Posted by JF&CS
“What do we want our community to look like?” This was the question posed to residents in our CHAI Supported Housing program during their first group dinner of 2020. In the past, these weekly dinners for adults with disabilities did not grapple with such thought-provoking concepts. Typically, Supported Housing staff members would remind residents of upcoming social/educational events and check in with them about their week.
This January, however, the Supported Housing team decided to elevate the types of conversations residents have before dinner. “We were just at the start of the new year and we had a few new residents,” said Jacob Oppenheimer, a Service Coordinator for the Supported Housing program. “So, it was a great time for new beginnings.”
Residents have responded enthusiastically to the redesigned group dinners, and the discussions they have had are already having a positive impact on the Supported Housing program. Together, residents are enhancing connections with each other, improving their social skills, and thinking deeply and intentionally about creating the kind of community they would like to be a part of.
Taking Every Opportunity to Teach
The idea for these more structured community dinners was born out of conversations between Jessica Goudreault, a Senior Residence Manager for the Supported Housing program, and Angela Waring, our Respite and Recreation Program Manager. In the fall of 2019, Angela had created a 100-page curriculum for facilitating social groups and dealing with conflict. Jessica and Angela realized that this curriculum wasn’t just applicable to the respite/recreation groups at JF&CS; it would also be a natural fit for the Supported Housing community dinners.
“Every opportunity we have to teach our participants social skills is so valuable,” said Angela. “And anything surrounding food is perfect because it naturally brings people together. These community dinners are a wonderful time to challenge residents and let them learn something.”
Angela was introduced to Jacob, who shares a similar interest in social group dynamics, and they collaborated on a plan to revamp the weekly Supported Housing dinners.
Defining Their Community
During the first group dinner of the new year, residents were tasked with defining the things they want from their community and determining how they can achieve these goals. The residents engaged in a lively brainstorming session, and one participant acted as a scribe, jotting down the numerous ideas that were generated. Ultimately, the residents decided on three maxims that should define their community:
1. Treat each other respectfully.
2. Appreciate each other’s differences.
3. Get to know new people.
“We were really impressed with the principles the residents came up with,” said Jacob. “They did an excellent job of identifying the values that make a community welcoming to everyone.”
Making a Motto
While Jacob led the first group dinner of 2020, the next session was led by Dana, a resident who had volunteered to take the reins. “What a wonderful confidence boost for her,” said Angela. “It is so great when our participants can take a leadership role.”
For this session, Jacob asked the residents to create a motto that encapsulates their community. Once again, the participants worked together to brainstorm and combine their diverse ideas into one shared vision.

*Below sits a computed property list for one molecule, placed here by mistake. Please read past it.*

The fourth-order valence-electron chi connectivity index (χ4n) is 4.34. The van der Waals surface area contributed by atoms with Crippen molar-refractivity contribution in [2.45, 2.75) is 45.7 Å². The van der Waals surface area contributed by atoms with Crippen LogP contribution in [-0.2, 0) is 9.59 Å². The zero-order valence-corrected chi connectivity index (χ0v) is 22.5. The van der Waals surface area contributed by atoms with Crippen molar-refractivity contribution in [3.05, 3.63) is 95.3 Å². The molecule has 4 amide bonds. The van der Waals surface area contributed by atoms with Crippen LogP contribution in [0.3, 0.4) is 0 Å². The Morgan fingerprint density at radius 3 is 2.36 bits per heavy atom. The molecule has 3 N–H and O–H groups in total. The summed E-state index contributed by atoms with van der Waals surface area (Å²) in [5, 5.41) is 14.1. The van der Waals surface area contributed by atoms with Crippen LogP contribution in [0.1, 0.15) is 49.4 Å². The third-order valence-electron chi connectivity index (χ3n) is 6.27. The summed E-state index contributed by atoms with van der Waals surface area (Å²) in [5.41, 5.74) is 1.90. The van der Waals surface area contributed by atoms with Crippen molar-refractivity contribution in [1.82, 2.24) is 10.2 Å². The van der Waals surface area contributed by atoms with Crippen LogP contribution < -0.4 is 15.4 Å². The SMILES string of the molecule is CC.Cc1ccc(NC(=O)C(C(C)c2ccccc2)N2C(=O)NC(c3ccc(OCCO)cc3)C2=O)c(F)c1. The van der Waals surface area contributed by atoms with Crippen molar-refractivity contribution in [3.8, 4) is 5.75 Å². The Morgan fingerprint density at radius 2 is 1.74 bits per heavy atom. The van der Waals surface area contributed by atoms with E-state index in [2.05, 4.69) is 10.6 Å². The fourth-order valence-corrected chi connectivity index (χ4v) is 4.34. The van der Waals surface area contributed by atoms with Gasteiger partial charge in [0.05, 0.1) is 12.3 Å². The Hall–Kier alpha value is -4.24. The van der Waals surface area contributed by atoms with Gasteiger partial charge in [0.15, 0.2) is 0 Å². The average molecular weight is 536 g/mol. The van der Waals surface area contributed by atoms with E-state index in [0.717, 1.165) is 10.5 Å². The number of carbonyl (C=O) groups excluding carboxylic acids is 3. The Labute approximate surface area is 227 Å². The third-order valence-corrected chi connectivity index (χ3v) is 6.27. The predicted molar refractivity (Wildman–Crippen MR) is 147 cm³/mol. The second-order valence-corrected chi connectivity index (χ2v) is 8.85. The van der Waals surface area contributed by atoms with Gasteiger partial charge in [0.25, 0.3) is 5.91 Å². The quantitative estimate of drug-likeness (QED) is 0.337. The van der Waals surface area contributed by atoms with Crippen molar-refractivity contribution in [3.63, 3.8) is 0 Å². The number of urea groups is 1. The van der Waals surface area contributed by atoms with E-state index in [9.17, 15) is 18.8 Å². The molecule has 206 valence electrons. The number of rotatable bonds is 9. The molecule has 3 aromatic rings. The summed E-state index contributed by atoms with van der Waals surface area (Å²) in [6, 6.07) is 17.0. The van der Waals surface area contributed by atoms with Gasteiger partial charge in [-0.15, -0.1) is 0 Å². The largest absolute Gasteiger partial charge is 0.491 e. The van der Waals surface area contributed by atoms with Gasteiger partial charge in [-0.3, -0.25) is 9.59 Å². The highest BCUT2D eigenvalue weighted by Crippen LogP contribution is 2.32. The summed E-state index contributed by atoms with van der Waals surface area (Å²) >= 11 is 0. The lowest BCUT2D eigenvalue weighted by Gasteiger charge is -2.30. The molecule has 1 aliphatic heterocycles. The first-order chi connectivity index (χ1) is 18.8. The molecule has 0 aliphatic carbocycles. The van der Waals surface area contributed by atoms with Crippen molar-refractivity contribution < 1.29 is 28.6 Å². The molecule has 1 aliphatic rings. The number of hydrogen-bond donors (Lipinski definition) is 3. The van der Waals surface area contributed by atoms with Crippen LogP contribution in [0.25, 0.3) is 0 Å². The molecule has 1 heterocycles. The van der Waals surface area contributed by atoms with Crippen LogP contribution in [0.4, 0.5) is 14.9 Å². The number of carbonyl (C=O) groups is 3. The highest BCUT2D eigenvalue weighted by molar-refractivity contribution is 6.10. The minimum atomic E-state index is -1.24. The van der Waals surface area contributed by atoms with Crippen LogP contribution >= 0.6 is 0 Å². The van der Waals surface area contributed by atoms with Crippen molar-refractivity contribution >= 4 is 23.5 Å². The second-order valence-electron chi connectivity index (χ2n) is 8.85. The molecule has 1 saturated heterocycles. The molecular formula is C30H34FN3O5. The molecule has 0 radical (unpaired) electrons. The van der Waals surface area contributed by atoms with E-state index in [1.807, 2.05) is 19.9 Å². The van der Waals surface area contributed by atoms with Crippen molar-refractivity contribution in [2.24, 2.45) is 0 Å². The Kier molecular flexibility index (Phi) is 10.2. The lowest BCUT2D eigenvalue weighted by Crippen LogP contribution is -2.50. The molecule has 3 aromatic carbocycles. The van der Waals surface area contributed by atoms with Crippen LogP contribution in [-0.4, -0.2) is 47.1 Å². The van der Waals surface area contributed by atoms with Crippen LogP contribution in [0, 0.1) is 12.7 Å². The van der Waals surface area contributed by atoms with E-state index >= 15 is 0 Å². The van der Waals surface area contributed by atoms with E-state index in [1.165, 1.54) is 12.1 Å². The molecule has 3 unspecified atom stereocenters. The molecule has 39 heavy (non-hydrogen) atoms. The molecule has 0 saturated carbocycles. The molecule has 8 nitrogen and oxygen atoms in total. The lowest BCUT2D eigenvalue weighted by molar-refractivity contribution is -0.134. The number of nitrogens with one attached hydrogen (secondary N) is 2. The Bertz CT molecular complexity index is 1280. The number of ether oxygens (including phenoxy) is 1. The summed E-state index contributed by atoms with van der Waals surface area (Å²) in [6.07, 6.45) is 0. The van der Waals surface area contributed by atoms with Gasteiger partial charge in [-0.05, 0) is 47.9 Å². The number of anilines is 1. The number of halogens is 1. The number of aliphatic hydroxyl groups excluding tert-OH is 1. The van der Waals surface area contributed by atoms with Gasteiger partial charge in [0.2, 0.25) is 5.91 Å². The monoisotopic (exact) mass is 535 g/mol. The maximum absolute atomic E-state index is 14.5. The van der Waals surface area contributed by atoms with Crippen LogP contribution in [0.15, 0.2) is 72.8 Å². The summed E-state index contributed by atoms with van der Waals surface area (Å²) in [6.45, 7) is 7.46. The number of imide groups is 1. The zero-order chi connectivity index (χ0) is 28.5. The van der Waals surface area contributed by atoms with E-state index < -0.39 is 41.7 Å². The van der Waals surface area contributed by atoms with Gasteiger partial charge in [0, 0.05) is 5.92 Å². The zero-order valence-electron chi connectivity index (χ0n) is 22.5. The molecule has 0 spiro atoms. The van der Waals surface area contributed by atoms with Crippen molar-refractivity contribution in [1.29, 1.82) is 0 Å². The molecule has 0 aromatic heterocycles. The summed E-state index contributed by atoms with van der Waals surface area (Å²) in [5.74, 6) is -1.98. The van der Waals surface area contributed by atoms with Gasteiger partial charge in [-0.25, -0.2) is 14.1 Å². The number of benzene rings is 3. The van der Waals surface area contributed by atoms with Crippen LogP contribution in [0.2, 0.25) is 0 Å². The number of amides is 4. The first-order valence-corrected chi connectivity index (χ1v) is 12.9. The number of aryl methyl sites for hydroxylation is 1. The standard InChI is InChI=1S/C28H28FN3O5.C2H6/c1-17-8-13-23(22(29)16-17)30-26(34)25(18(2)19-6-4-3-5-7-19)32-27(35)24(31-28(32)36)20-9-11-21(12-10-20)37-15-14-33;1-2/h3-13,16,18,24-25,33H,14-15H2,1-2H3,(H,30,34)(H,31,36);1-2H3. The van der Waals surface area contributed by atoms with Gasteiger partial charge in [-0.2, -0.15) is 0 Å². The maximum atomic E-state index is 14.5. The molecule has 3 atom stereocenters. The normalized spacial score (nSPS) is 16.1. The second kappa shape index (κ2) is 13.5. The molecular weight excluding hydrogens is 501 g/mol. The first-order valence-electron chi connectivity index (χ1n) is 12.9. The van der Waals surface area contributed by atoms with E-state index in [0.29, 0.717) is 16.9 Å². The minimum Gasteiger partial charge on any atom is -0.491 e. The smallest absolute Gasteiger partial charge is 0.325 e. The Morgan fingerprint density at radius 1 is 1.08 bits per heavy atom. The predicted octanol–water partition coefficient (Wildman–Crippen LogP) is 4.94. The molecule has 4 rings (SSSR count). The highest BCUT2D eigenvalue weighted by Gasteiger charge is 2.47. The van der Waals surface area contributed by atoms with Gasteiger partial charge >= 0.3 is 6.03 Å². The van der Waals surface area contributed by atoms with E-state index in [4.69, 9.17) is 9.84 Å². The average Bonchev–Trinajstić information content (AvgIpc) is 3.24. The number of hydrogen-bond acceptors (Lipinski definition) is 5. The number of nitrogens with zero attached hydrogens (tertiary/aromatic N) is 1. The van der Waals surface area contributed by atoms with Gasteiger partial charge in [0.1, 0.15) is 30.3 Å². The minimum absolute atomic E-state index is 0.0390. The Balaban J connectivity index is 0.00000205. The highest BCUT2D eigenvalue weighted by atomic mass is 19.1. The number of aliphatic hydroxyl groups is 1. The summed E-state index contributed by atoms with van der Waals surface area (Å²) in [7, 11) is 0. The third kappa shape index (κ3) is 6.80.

As they worked on their motto, the residents were able to put the principles they had identified the previous week into practice. “Sometimes, the residents disagreed with each other about what should and shouldn’t be included in the motto,” said Jacob. “But they tried to do so in a respectful way, without interrupting or being overly negative.”
After much discussion, the residents finally agreed on the following motto: “Living together, thriving together. Independence is possible.” The participants took tremendous pride in coming up with this slogan, and the Supported Housing team is planning creative ways to weave it into the fabric of the program. “We would love to have the community expectations and motto hanging around the building in pieces of artwork,” said Jacob. “We’re also going to order T-shirts with the slogan.”
Independence is Possible
The goal of the Supported Housing program is for residents to live as independently as possible, and it is already clear that the restructured community dinners are furthering this mission. “Society often underestimates people with disabilities,” said Jacob. “Well-meaning people think they are helping by doing things for them. So, I think it means a lot for residents to take ownership of their experience.”
Having defined their own community expectations, the residents now have the language they need to remind each other to live up to their shared principles. Supported Housing staff members can be less involved if residents are prompting each other to be empathetic and respectful.
The dinners themselves are a microcosm of society, where the residents can practice important skills that they can apply outside of the walls of their apartment complex. “The residents have always taken the lead with preparing the food for the community dinner,” said Jacob. “If, eventually, they could also run most of the meeting themselves, that would be an over-the-moon success.” As the community dinners evolve, Jacob and the rest of the Supported Housing team look forward to seeing how residents continue to grow and learn from these weekly discussions.
Learn more about our Supported Housing program.